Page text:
In a decision that undoubtedly surprised very few, the RBA left the cash rate on hold at 1.50% at its May meeting, making this the longest spell of inactivity since 1990. While there was no discernible shift in rhetoric, the Bank noted that inflation is moving in line with expectations, sitting just below the target 2% rate. While inflation is still below target nationally, the ABS notes that the east coast is generally experiencing inflation in excess of 2%, boosted by the Housing and Food groups. The May Budget forecasts show growth accelerating further to 3.0% in 2018-19 and CPI rising to 2.25%—unchanged from December’s MYEFO. Public infrastructure spending, along with income tax cuts, should help to reduce spare capacity and boost household income, but low wages growth is still a major sticking point. The Australian economy continues to be marked by ongoing consumer caution, and policymakers remain concerned about the impact of any interest rate rise on the household sector, especially given current low wages growth and high levels of household debt.
The S&P/ASX 200 Accumulation Index rose 3.8% in April, driven by rises in commodity prices, allowing the index to rebuild following falls through February and March. All sectors were positive, with Energy (+10.7%) and Materials (+7.4%) the top performers. Oil and gas giant Woodside Petroleum’s Q1 results revealed an 18% rise in revenue on Q4, underpinned by both price and volume increases. Aluminium had a bumpy ride over the month due to uncertainty around President Trump’s proposed tariffs. After surging to its highest price since 2011, the metal plunged 8% to the end of the month, putting a halt to the rallying Rio Tinto (+9.9%) and South32 (+15.5%). Financials (+0.1%) were flat through the month, with AMP (-19.0%) under pressure in the wake of the Royal Commission into Financial Services, while insurers IAG (+5.6%) and Suncorp (+5.1%) had a positive month. The defensive Telecommunications (+1.9%) and Utilities (+2.2%) sectors underperformed the index in April as the more economically sensitive sectors took centre stage.
Health Care 7.2%
The MSCI World ex-Australia Index rose 2.8% in Australian dollar terms as global equity markets recovered from the previous month. In the US, the S&P 500 Index gained 0.3%, reaching a high of 2709 points to end the month at 2648. While Q1 earnings season was mostly met with approval, there were signs of cost inflation creeping into results, with the impact felt across major Consumer Staples (4.5%) and Industrials (-2.9%) sector shares. After markets were rocked by volatility in February, the VIX settled at an average of 18.0 over April—still higher than the historic lows of 2017. In Europe, the broad STOXX Euro 600 Index rose 3.9%, led by the Oil & Gas (+12.1%) and Retail (+8.7%) sectors, with a surprise multi-million pound merger between British supermarkets Sainsbury’s and ASDA announced at the end of the month, which will come under scrutiny from regulators. In Asia, Japan’s Nikkei 225 Index gained 4.7% and Hong Kong’s Hang Seng rose 2.4%, while China’s CSI 300 Index was down 3.6%.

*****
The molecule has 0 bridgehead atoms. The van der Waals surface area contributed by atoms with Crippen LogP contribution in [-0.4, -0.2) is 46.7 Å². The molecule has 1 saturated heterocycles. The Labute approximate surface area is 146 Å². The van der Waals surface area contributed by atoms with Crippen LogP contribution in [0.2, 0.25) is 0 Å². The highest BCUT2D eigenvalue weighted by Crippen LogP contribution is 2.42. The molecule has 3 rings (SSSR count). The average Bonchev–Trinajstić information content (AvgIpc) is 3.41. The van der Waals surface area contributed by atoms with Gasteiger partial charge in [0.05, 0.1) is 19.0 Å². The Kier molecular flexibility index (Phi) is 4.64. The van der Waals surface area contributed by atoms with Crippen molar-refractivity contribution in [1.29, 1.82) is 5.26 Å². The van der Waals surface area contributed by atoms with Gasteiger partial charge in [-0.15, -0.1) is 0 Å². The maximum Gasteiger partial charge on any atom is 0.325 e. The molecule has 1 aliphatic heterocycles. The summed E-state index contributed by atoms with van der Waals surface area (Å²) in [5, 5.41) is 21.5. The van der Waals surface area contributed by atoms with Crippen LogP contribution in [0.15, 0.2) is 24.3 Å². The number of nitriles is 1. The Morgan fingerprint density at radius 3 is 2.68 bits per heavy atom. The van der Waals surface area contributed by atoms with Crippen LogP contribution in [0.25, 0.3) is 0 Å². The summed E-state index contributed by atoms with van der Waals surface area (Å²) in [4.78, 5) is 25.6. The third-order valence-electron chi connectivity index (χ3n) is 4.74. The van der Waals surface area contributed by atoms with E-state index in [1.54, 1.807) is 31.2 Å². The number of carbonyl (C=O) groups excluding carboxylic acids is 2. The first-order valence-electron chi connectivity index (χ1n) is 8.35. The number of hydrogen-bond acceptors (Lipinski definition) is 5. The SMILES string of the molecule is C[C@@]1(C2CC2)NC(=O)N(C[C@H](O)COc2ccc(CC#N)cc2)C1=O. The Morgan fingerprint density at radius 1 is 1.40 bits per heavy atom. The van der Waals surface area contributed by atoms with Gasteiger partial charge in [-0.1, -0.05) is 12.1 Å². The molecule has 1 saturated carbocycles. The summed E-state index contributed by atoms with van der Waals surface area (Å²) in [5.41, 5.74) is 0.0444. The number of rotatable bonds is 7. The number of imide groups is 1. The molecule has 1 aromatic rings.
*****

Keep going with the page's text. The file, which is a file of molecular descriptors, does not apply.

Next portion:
The S&P/ASX 300 A-REIT Accumulation Index gained 4.3% in April, with investor concerns about a rising interest rate environment unable to hold the sector back. After falling through Q1 2018, shopping centre REITs bounced back in April, with Westfield (+8.0%) higher as directors unanimously urged shareholders to approve the $30 billion takeover bid from French property behemoth Unibail-Rodamco. Meanwhile, Scentre Group (+5.2%) shrugged off fears of a potential Myer collapse, saying it could adjust the mix of retailers inside its centres if necessary. But it seems retailers should not hold out for rent relief in the near future. Industrial property REIT Goodman Group (+7.6%) continues to benefit from its biggest client, Amazon, which is expanding its Australian presence with a fulfilment centre in South West Sydney. Globally, the FTSE EPRA/NAREIT Developed Market Index (AUD hedged) rose 2.9% in April. US REITs rose 0.4% in USD terms, boosted by warehouses (+4.9%) and hotels (+3.8%) and dragged down by malls (-1.0%) and diversified managers (-1.6%).
Australian bonds returned -0.35% in April, with Australian government bonds returning
-0.56% and longer-term government bonds (ten years plus) returning -1.24%. Globally, the Bloomberg Barclays Global Aggregate Bond Index (AUD hedged) returned -0.38% as trade tension between the US and China put upward pressure on yields, and rising commodity prices also forced inflation expectations higher. The US 10-year Treasury yield crept above 3.00% in April—the first time it has broken through since January 2014—however shorter-term rates have also risen in line with the Fed’s tightening path, producing a very flat looking yield curve. US net borrowing totalled $488 billion in Q1 2018, exceeding the old record of $483 billion in Q1 2010, with Treasury Secretary Mnuchin affirming his faith in the bond market’s ability to absorb rising government debt. The Japanese 10-year yield rose from 0.04% to 0.05%, still hovering above the Bank of Japan’s zero yield target. The German 10-year yield rose from 0.49% to 0.56%, while the 5-year yield rose from -0.11% to -0.06%.
The Australian dollar fell -1.7% against the US dollar in April and -1.2% on a trade-weighted basis, finishing the month at USD 0.75. The relative weakness in the Australian dollar was mostly due to renewed strength from the greenback, which rose late in the month in response to inflation data. The Australian dollar was steady against the British pound and euro, and higher against the Japanese Yen.
The information contained in this Market Update is current as at 10/05/2018 and is prepared by GWM Adviser Services Limited ABN 96 002 071749 trading as ThreeSixty Research, registered office 105-153 Miller Street North Sydney NSW 2060. This company is a member of the National group of companies.